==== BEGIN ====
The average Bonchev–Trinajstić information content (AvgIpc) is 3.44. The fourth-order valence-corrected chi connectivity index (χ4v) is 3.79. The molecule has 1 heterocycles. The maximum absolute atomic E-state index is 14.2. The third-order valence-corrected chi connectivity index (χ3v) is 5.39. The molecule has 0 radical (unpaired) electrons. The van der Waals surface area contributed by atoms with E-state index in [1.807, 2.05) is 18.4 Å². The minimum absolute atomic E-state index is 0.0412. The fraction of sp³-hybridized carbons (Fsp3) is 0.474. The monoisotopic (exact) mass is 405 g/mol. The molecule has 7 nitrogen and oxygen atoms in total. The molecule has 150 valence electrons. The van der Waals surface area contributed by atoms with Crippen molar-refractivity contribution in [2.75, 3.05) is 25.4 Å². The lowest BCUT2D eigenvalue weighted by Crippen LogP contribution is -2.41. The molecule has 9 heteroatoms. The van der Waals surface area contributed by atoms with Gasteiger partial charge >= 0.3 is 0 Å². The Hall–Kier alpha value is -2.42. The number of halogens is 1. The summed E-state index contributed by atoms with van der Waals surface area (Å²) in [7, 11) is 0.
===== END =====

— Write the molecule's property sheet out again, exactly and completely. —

The average Bonchev–Trinajstić information content (AvgIpc) is 3.44. The fourth-order valence-corrected chi connectivity index (χ4v) is 3.79. The molecule has 1 heterocycles. The maximum absolute atomic E-state index is 14.2. The third-order valence-corrected chi connectivity index (χ3v) is 5.39. The molecule has 0 radical (unpaired) electrons. The van der Waals surface area contributed by atoms with E-state index in [1.807, 2.05) is 18.4 Å². The minimum absolute atomic E-state index is 0.0412. The fraction of sp³-hybridized carbons (Fsp3) is 0.474. The monoisotopic (exact) mass is 405 g/mol. The molecule has 7 nitrogen and oxygen atoms in total. The molecule has 150 valence electrons. The van der Waals surface area contributed by atoms with Crippen molar-refractivity contribution in [2.75, 3.05) is 25.4 Å². The lowest BCUT2D eigenvalue weighted by Crippen LogP contribution is -2.41. The molecule has 9 heteroatoms. The van der Waals surface area contributed by atoms with Gasteiger partial charge >= 0.3 is 0 Å². The Hall–Kier alpha value is -2.42. The number of halogens is 1. The summed E-state index contributed by atoms with van der Waals surface area (Å²) in [7, 11) is 0.